Not only is the art interactive, at each station you might meet the artists and chat with them about their intentions. 

Code:ART info

Code:ART, the interactive new media festival illuminates Palo Alto’s downtown October 7-9 2021, each day from 5pm to 10pm.

The locations can be found on this virtual map: https://viewer.mapme.com/codeart2021/ or you can pick up a postcard map at each station.

During Code:ART Bell’s Books has extended opening hours. On Friday the Pace Gallery and the Pamela Walsh Gallery hosts public receptions and on Saturday the Qualia Contemporary Art also hosts an opening reception.

What is your favorite way to interact with art?

Are you planning on visiting Code:ART?

Touch station. The sign reads: Reach your hands inside these boxes and touch the secret item. Use what you feel and the photos as clues to figure out what's inside!

Smell, Touch, and See

The Guadalupe Park & Gardens Visitor Center, San Jose

Turtle sunbathing at the Guadalupe Park and Visitor Center, San Jose.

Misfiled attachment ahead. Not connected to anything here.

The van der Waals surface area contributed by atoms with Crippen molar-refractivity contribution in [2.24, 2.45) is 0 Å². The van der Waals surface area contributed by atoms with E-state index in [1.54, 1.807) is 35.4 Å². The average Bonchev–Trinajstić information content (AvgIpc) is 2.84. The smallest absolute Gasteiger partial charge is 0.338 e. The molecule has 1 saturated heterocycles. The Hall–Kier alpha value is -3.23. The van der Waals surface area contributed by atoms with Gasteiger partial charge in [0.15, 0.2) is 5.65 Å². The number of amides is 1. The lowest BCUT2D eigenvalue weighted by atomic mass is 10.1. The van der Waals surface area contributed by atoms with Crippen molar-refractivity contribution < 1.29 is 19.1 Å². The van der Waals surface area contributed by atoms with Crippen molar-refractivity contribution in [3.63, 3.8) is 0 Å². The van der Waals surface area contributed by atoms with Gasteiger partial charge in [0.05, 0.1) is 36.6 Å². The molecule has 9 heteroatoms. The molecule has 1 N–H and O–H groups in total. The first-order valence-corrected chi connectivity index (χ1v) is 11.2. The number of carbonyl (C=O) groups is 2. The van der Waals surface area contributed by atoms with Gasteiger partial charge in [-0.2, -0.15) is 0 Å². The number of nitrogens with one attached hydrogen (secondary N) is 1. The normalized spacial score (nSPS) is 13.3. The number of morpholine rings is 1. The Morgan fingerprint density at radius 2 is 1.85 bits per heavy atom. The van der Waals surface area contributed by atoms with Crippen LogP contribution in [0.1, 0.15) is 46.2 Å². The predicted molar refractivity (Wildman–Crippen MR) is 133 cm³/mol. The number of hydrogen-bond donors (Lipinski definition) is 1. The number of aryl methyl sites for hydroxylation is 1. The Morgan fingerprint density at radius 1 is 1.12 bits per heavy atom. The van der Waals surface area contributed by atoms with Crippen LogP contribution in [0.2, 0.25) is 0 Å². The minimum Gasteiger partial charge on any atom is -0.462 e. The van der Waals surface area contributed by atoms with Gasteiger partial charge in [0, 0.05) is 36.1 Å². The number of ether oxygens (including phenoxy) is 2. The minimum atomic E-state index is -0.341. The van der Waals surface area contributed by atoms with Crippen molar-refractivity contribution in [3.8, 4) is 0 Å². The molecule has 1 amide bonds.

The Visitor and Education Center for the Guadalupe River Park is open Monday to Friday from 9 am to 5 pm. It says on the door to ring the bell when the door is locked, so I did. 

Right now during COVID there are no field trips, but you can imagine little kids will love this place. The room is not expansive, and probably hard to social distance with more than 20 kids.The center hosts a large aquarium and five terrariums. The volunteer asked me to watch my step, but when she looked over her shoulder, she saw that the turtle was still enjoying the sun, only turning slightly to me to get its picture taken. 

Snake skin. The sign says: Feel free to touch on this shelf gently.
Raccoon fur at the Guadalupe Visitor Center, San Jose

I was also surprised to see such a large garter snake in one of the terrariums. The snake just shed its skin and you are allowed to touch the remains. It feels fragile but not brittle. I was informed by the volunteer that this skin was just a few days old.

Speaking of touching, there is a large raccoon fur hanging next to the snake skins to diversify your sensory experience. This is a room for all senses. The far wall has touch, smell, and sight stations. I hope the visitor center will be filled with kids again soon, enjoying it with all senses.